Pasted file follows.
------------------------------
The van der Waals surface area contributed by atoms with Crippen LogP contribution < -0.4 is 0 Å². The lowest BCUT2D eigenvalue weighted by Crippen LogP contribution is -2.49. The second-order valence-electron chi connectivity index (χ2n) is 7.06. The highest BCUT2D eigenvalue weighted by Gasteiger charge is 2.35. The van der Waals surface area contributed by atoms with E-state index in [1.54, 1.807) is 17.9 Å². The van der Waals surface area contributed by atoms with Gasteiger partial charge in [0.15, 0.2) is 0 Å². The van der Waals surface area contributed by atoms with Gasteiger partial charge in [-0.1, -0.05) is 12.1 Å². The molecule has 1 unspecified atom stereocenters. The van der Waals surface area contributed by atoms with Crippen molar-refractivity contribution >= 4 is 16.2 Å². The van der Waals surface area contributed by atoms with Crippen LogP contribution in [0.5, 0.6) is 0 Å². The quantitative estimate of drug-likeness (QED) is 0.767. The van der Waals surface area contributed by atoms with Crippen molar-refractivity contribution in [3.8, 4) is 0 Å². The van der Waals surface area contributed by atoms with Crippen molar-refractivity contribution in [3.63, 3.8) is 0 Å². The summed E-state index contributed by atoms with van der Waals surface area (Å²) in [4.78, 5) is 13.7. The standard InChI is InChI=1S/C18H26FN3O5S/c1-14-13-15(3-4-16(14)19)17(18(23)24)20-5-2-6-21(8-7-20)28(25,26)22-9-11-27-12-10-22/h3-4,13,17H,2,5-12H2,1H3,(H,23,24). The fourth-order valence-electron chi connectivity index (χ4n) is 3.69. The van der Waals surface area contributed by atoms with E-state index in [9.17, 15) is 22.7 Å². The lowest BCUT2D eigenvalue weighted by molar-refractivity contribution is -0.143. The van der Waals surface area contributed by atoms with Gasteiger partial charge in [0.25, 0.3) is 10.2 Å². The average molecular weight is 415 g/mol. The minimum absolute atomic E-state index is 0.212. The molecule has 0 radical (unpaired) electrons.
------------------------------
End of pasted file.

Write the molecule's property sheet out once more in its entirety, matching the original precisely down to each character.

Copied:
The van der Waals surface area contributed by atoms with Crippen LogP contribution < -0.4 is 0 Å². The lowest BCUT2D eigenvalue weighted by Crippen LogP contribution is -2.49. The second-order valence-electron chi connectivity index (χ2n) is 7.06. The highest BCUT2D eigenvalue weighted by Gasteiger charge is 2.35. The van der Waals surface area contributed by atoms with E-state index in [1.54, 1.807) is 17.9 Å². The van der Waals surface area contributed by atoms with Gasteiger partial charge in [0.15, 0.2) is 0 Å². The van der Waals surface area contributed by atoms with Gasteiger partial charge in [-0.1, -0.05) is 12.1 Å². The molecule has 1 unspecified atom stereocenters. The van der Waals surface area contributed by atoms with Crippen molar-refractivity contribution >= 4 is 16.2 Å². The van der Waals surface area contributed by atoms with Crippen LogP contribution in [0.5, 0.6) is 0 Å². The quantitative estimate of drug-likeness (QED) is 0.767. The van der Waals surface area contributed by atoms with Crippen molar-refractivity contribution in [3.8, 4) is 0 Å². The van der Waals surface area contributed by atoms with Crippen molar-refractivity contribution in [3.63, 3.8) is 0 Å². The summed E-state index contributed by atoms with van der Waals surface area (Å²) in [4.78, 5) is 13.7. The standard InChI is InChI=1S/C18H26FN3O5S/c1-14-13-15(3-4-16(14)19)17(18(23)24)20-5-2-6-21(8-7-20)28(25,26)22-9-11-27-12-10-22/h3-4,13,17H,2,5-12H2,1H3,(H,23,24). The fourth-order valence-electron chi connectivity index (χ4n) is 3.69. The van der Waals surface area contributed by atoms with E-state index in [9.17, 15) is 22.7 Å². The lowest BCUT2D eigenvalue weighted by molar-refractivity contribution is -0.143. The van der Waals surface area contributed by atoms with Gasteiger partial charge in [0.25, 0.3) is 10.2 Å². The average molecular weight is 415 g/mol. The minimum absolute atomic E-state index is 0.212. The molecule has 0 radical (unpaired) electrons.